Each year, when Tennessee pastor Bryan Nerren delivered the closing message at a conference for Nepali Christian leaders in South Asia, he called them to persist in ministry despite the associated risk in a Hindu-dominated region sometimes hostile to their faith.
Now, Nerren, 58, is living out his sermon more than at any time in his 17 years of mission trips to South Asia, trapped in India for more than a month and prohibited from returning home following a six-day imprisonment. While Indian officials charge him with failing to fill out proper paperwork to declare the cash he was carrying, Nerren’s attorneys call the charges unjust and the detention an example of religious persecution.
Nerren, pastor of the nondenominational International House of Prayer in Shelbyville, Tennessee, did nothing wrong and “is essentially being held hostage in India for his Christian faith,” according to the American Center for Law and Justice (ACLJ), the evangelical legal organization representing him. “He deserves to come home.”
Released on bail October 11 in the Indian state of West Bengal, Nerren had his passport seized by a judge while he awaits a December 12 court date. Despite backchannel work by the Trump administration and three US senators, Nerren’s family doesn’t know when he will return home.
Arrest and imprisonment
Nerren’s legal trouble began October 5. He and two other American ministers cleared Indian customs upon arriving in New Delhi and proceeded through security to board their domestic flight to the northeast Indian city of Bagdogra to lead a conference there, the ACLJ reported. After Nerren answered questions for an hour in New Delhi about the cash he was carrying—including questions about whether the funds would be used for Christian causes—customs officials authorized him to board his flight.
But upon arrival in Bagdogra, he was arrested for allegedly not filling out a form to declare his cash. The ensuing six-day imprisonment included a trip to the hospital because of a health condition, where a physician treating Nerren spit on the ground, apparently in disgust, after learning he was a Christian.
Nerren’s wife Rhonda traveled to Washington in late October to meet with State Department officials and Senators Lamar Alexander (R-Tennessee), Marsha Blackburn (R-Tennessee), and James Lankford (R-Oklahoma), the ACLJ told Christianity Today. All officials with whom Rhonda Nerren met are “engaged” and “concerned” about her husband’s case, but no information has been released about the specific steps they are taking to secure his release.
Nerren’s son Kevin, an associate pastor at International House of Prayer, told CT his father has “always known the danger” of ministering in India and Nepal, but he persisted because of love for the Nepali people. (His work in India was limited to the northeastern region, with a focus on its large Nepali population, and he has only ministered there “a couple of times.”)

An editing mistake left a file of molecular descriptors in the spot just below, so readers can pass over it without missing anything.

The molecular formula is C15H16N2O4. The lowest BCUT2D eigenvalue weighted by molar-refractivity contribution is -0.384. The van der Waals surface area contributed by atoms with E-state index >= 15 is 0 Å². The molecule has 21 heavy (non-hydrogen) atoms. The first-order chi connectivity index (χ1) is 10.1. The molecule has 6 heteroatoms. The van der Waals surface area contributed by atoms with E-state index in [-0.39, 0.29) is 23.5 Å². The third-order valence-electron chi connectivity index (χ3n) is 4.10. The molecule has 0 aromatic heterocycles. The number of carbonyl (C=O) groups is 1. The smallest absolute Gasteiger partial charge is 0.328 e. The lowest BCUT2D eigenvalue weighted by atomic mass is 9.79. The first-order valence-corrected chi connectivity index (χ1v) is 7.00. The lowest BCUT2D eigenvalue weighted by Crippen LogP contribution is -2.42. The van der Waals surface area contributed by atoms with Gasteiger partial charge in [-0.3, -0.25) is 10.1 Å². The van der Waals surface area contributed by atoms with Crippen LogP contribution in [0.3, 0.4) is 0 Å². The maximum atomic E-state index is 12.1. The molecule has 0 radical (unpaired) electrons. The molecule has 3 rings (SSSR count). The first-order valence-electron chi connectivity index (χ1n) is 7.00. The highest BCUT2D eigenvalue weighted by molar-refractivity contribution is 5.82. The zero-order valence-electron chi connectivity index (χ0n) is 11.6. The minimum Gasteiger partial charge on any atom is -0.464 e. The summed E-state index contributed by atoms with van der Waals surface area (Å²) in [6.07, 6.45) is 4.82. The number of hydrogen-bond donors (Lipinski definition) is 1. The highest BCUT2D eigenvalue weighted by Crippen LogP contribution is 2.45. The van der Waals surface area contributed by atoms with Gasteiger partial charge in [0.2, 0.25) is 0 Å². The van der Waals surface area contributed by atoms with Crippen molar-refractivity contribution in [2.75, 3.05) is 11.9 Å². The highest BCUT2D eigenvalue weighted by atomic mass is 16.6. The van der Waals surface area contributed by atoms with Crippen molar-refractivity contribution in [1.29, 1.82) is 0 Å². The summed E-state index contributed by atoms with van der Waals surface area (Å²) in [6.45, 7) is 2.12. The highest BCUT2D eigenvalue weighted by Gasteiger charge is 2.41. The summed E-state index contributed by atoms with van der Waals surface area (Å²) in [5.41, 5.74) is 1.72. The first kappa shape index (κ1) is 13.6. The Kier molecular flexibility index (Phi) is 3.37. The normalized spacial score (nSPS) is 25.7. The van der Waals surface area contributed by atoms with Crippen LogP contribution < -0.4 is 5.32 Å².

Each fall, Bryan Nerren has travelled to Nepal to train Sunday school teachers, and each spring he has returned to lead a staff retreat for a Nepali nonprofit organization that partners with the US nonprofit Nerren established to support his mission endeavors, the Asian Children’s Education Fellowship (ACEF). According to the group’s website, ACEF has trained more than 20,000 leaders in Nepal.
“You will never have a conversation with him without his bringing up Nepal,” Kevin Nerren said of his father. In the hallways at International House of Prayer, “there are pictures and a flag and mementoes from Nepal everywhere.”
‘Revival like none other’
The danger of Nerren’s mission work stems from the fact proselytizing has been illegal in Nepal since 2017. Open Doors USA places Nepal at number 32 on its list of the 50 countries where it is most dangerous to be a Christian.
India ranks number 10 on Open Doors USA’s persecution list, with an increase in attacks on Christians by Hindu radicals reported since the current Hindu nationalist government came to power in 2014.
Despite the risk, Nerren has persisted in his work with the Nepali people because of a desire to see 1 million Christians in Nepal, Kevin Nerren said.
Official estimates put the number of believers in Nepal at about 400,000 out of a total population of 29.7 million—explosive growth since a 1951 census listed no Christians in the country. Yet Kevin Nerren believes the total number of believers is actually “well over” 1 million today, an assessment corroborated by an NPR report claiming the number Christians in Nepal could be “much higher” than officially reported and calling it “one of the world’s fastest-growing Christian populations.”
Nepal has experienced “a revival like none other,” Kevin Nerren said, recounting trips where his father has discovered thriving Christian communities in remote mountain villages. Such communities arise, he said, because Nepalese villagers go to major cities to find work, encounter the gospel there, and take it back to their villages.
Nerren’s ministry has focused on training Nepali believers in Nepal and India to share their faith and fuel that indigenous Christian movement.
If Nerren manages to get out of the region he loves, his next challenge might be getting back in as publicity surrounding his case mounts.
“His name’s probably going to be on a black list,” Kevin Nerren said, “especially for India, and he may not get to go to Nepal to do ministry again … He’s struggling with that a bit. But he’ll never stop loving Nepal.”
David Roach is a writer in Nashville, Tennessee .